Well-managed compliance protects companies from criminal offenses, breaches of rules, unethical behavior and the associated financial losses and reputational damage. But even the most sophisticated compliance organization can only be effective if communication is right. It builds the bridge between the rules and regulations and acceptance within the company with transparent information and an exchange based on trust. Compliance management can only be successful if everyone is informed about the regulations, duties, codes of conduct and responsibilities, can understand all the rules and supports the associated goals.
“Organizations do not commit violations of the law or misconduct. These are committed by people in the organizations.”
Compliance combines goals and functions to comply with laws and rules in the company and to create the framework that misconduct is avoided. In practice, compliance looks different for every company: Of course, every company has to adhere to the legal provisions, thus acts “compliantly” per se. But for a craft business, other laws and internal rules are important than for an IT company or a logistics company. All internal rules that go beyond the law are formed from industry practices, stakeholder expectations and corporate values.
Courageous? Disloyal? Whistleblowers are people who blow the whistle on other people or organizations. For these people, it is usually important that existing regulations and laws are observed and that misconduct to the detriment of organizations and society is stopped. Thus, they open up many opportunities with their tips: If critical information about wrongdoings in the company is not made public, but is received through internal reporting channels, the management level can deal with it proactively.
In this way, financial damage can be averted, grievances can be uncovered at an early stage and company departments can be optimized. A positive reporting culture that signals that critical knowledge is welcome and does not fall on deaf ears increases employee satisfaction and improves the image. In this respect, the whistleblower system, which the EU Whistleblower Directive prescribes for all companies with more than 50 employees, is a good way to make one’s own company more transparent.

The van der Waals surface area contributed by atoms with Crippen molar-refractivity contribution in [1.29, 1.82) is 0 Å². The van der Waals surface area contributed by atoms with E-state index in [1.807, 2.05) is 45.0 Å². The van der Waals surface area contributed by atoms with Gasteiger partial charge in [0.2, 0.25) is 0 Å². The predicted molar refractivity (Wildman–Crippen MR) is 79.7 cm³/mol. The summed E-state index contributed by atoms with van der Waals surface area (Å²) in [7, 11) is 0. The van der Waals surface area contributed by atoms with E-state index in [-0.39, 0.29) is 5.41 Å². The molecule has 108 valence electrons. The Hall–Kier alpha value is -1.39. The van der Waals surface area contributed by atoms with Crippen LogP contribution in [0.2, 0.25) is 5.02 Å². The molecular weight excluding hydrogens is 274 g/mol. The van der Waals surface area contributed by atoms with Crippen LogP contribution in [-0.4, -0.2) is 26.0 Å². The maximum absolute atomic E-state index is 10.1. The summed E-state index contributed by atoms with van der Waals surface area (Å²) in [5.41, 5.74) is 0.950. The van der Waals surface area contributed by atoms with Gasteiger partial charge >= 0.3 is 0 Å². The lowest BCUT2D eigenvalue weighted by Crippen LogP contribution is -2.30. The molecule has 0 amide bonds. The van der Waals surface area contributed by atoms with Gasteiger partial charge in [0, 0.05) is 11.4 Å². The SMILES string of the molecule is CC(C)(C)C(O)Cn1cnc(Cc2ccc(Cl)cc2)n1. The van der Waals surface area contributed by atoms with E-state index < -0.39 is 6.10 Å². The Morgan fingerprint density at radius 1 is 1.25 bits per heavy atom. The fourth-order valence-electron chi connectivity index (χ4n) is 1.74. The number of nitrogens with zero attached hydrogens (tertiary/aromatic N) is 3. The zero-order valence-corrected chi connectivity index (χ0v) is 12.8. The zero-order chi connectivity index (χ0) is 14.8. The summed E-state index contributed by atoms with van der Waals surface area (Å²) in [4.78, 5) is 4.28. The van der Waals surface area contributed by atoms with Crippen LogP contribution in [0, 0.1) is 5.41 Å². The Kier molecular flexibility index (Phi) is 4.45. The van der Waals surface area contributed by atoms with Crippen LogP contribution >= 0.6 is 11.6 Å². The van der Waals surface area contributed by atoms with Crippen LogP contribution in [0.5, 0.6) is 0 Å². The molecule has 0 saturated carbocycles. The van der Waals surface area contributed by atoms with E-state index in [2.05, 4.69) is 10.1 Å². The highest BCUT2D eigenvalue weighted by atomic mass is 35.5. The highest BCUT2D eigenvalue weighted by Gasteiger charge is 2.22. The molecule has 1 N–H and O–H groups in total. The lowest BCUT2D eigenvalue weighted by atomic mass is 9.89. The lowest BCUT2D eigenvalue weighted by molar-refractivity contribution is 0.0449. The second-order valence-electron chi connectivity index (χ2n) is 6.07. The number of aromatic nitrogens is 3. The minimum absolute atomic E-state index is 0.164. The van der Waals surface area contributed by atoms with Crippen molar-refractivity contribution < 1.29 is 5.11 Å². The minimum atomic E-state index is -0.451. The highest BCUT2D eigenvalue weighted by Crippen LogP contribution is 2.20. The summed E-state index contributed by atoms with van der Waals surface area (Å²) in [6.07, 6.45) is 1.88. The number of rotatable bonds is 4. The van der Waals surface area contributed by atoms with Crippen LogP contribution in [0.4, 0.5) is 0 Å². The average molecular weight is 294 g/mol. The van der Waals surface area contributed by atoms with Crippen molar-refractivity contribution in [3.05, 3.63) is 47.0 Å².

The new year marks the beginning of the annual financial reporting season. All companies that prepare financial reports have to deal with the issues surrounding the preparation of their annual financial statements. Even if many of those responsible are not aware of it: accounting compliance forms the foundation here. It ensures that all relevant accounting rules are recognized and applied, and that the company’s assets and liabilities are valued correctly, so that the annual financial report is prepared in accordance with the rules.
The implementation of the EU Whistleblower Directive is on the agenda of many small and medium-sized companies. Managing directors and compliance officers immediately think of lawyers and software, but it takes a lot more to implement the guideline not only in a legally secure way, but also in a motivating and profitable way.
Our expert Karin Scherer puts it in a nutshell: “Many managing directors would like to receive information from the staff when the company is damaged, whether negligently or intentionally, internally by employees or by external persons. Our experiences range from reaching into the till, theft of goods to sexual harassment at the workplace. All incidents in which those in the know or affected did not know how to act, looked a way as a precaution – and in which the management would have liked to have been informed at an early stage, to protect the employees affected and the company.”